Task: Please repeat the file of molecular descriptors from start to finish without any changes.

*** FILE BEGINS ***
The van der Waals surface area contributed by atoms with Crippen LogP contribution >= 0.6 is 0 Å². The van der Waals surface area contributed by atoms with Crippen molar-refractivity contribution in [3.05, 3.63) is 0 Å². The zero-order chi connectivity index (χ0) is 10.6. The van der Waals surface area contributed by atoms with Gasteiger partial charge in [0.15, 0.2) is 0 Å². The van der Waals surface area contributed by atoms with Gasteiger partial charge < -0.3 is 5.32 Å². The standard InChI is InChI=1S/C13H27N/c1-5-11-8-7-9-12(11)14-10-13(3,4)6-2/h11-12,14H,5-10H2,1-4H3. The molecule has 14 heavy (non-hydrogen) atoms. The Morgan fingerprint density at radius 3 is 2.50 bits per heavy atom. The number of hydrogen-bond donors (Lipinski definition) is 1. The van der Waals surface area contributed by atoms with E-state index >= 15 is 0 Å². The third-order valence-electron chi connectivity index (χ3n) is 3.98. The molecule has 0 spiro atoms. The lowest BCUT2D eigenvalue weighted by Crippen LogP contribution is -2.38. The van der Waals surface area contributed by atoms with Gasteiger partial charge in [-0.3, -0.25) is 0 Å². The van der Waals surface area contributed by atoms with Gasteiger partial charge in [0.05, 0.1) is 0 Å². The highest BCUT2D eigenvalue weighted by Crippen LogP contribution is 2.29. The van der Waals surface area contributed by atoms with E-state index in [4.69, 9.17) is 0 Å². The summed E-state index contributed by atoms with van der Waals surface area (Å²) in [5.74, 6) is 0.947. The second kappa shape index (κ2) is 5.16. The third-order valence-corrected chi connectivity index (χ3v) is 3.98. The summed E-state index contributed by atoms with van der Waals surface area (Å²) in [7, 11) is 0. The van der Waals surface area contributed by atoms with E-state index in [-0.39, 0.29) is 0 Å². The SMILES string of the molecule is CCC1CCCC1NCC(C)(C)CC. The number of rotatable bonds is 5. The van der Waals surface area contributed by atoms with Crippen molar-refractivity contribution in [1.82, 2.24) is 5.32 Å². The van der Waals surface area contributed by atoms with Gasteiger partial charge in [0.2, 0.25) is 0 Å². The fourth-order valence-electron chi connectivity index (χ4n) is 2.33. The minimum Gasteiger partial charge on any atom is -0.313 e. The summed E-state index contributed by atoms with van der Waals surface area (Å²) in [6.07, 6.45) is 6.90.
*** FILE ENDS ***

The van der Waals surface area contributed by atoms with Crippen LogP contribution >= 0.6 is 0 Å². The van der Waals surface area contributed by atoms with Crippen molar-refractivity contribution in [3.05, 3.63) is 0 Å². The zero-order chi connectivity index (χ0) is 10.6. The van der Waals surface area contributed by atoms with Gasteiger partial charge in [0.15, 0.2) is 0 Å². The van der Waals surface area contributed by atoms with Gasteiger partial charge < -0.3 is 5.32 Å². The standard InChI is InChI=1S/C13H27N/c1-5-11-8-7-9-12(11)14-10-13(3,4)6-2/h11-12,14H,5-10H2,1-4H3. The molecule has 14 heavy (non-hydrogen) atoms. The Morgan fingerprint density at radius 3 is 2.50 bits per heavy atom. The number of hydrogen-bond donors (Lipinski definition) is 1. The van der Waals surface area contributed by atoms with E-state index >= 15 is 0 Å². The third-order valence-electron chi connectivity index (χ3n) is 3.98. The molecule has 0 spiro atoms. The lowest BCUT2D eigenvalue weighted by Crippen LogP contribution is -2.38. The van der Waals surface area contributed by atoms with Gasteiger partial charge in [-0.3, -0.25) is 0 Å². The van der Waals surface area contributed by atoms with Gasteiger partial charge in [0.05, 0.1) is 0 Å². The highest BCUT2D eigenvalue weighted by Crippen LogP contribution is 2.29. The van der Waals surface area contributed by atoms with E-state index in [4.69, 9.17) is 0 Å². The summed E-state index contributed by atoms with van der Waals surface area (Å²) in [5.74, 6) is 0.947. The second kappa shape index (κ2) is 5.16. The third-order valence-corrected chi connectivity index (χ3v) is 3.98. The summed E-state index contributed by atoms with van der Waals surface area (Å²) in [7, 11) is 0. The van der Waals surface area contributed by atoms with E-state index in [-0.39, 0.29) is 0 Å². The SMILES string of the molecule is CCC1CCCC1NCC(C)(C)CC. The number of rotatable bonds is 5. The van der Waals surface area contributed by atoms with Crippen molar-refractivity contribution in [1.82, 2.24) is 5.32 Å². The van der Waals surface area contributed by atoms with Gasteiger partial charge in [0.2, 0.25) is 0 Å². The fourth-order valence-electron chi connectivity index (χ4n) is 2.33. The minimum Gasteiger partial charge on any atom is -0.313 e. The summed E-state index contributed by atoms with van der Waals surface area (Å²) in [6.07, 6.45) is 6.90.